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Obama administration funneling more money towards public transit


Good news for people who like streetcars:

The Obama administration said it was revamping rules on federal transit funding to funnel more of the money to streetcars, bus routes and other projects that promote "livability."

The new policy announced Wednesday, part of a broader effort by the Obama administration to use transportation and housing programs to reduce driving, contain sprawl and create transit-related jobs, could lift the fortunes of makers of light-rail and other transit equipment sold to states and cities.

Among more than 80 cities that could now qualify for funding are Seattle; Cincinnati; Boise, Idaho; and Fort Lauderdale, Fla., said Rep. Earl Blumenauer (D., Ore.), who led the push for a federal program designed to promote transit projects. Transit-industry officials said many projects had been stymied by a Bush administration policy requiring the government to evaluate projects based largely on reducing commuting times at the lowest possible expense.

In practice, it's obvious why those Bush administration rules favored roads. If you have a city that's never really invested in public transit, one bus line doesn't reduce commute times all that much. You need a lot of bus lines. If everyone already has cars, and there are already lots of roads, then it's easy to use a new road. But if you haven't been investing in public transit, you actually need to do a lot of work creating a dense web of options -- just like drivers have a dense web of roads -- before the system becomes routinely usable.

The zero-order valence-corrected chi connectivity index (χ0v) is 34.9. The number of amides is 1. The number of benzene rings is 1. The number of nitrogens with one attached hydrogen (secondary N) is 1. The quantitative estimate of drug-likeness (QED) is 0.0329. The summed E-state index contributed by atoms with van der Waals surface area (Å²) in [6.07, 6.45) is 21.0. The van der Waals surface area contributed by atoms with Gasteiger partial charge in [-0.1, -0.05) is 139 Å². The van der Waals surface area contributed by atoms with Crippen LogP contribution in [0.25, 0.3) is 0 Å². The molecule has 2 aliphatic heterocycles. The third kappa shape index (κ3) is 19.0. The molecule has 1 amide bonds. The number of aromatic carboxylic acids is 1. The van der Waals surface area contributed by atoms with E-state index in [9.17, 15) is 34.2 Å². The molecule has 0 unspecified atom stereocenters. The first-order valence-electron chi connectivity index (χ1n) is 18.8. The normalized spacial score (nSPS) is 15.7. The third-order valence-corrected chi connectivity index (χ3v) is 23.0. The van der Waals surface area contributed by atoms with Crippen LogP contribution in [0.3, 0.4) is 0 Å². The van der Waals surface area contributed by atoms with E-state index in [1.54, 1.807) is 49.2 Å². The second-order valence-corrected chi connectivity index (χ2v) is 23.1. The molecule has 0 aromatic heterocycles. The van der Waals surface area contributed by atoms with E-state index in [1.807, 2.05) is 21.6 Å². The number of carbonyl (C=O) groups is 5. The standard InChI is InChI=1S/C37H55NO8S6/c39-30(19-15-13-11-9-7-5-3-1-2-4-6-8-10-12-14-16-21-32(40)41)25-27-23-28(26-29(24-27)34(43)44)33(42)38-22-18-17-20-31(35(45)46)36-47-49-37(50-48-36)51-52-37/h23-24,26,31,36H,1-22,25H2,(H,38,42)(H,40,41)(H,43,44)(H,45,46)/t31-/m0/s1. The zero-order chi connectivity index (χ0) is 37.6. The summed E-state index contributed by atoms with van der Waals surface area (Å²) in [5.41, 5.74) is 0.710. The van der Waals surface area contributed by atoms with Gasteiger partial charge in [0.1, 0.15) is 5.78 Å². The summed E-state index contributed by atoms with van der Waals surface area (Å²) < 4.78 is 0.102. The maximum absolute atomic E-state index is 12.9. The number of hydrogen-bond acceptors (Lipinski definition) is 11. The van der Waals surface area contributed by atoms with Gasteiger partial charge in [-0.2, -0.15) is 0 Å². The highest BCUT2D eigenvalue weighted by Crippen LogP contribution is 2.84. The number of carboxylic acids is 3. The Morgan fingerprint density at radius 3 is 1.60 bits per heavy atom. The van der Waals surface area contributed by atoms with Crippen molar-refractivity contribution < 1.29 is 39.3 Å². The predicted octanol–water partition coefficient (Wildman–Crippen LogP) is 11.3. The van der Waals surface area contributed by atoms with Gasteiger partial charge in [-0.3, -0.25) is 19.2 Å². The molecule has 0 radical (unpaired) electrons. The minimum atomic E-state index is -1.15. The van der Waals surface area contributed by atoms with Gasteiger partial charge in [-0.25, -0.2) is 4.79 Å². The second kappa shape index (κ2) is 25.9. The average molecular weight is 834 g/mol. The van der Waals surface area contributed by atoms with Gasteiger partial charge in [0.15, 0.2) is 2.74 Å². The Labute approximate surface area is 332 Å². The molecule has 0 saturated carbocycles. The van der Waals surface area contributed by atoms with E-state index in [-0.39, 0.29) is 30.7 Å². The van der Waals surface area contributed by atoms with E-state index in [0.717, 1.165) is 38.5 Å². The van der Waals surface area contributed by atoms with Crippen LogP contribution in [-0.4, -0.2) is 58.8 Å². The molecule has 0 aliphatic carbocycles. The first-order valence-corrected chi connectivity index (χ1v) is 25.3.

Photo credit: Courtesy of District Department of Transportation

By Ezra Klein  |  January 15, 2010; 11:48 AM ET
Categories:  Urban Policy  
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This post is obvious Yglesias link-bait.

Having said that, what a great idea, and I'm not surprised a congressman from Oregon is behind it. Portland is heaven on earth if you like taking public trans.

Posted by: zeppelin003 | January 15, 2010 12:11 PM | Report abuse

Ezra, it was obvious to me that Bush's pro-road / anti-transit bias wasn't out of practicality but from his roots in the oil business. Oil companies naturally favor cars over mass transit as the car owners are the customers for their product.

Posted by: HokieAnnie | January 15, 2010 1:25 PM | Report abuse

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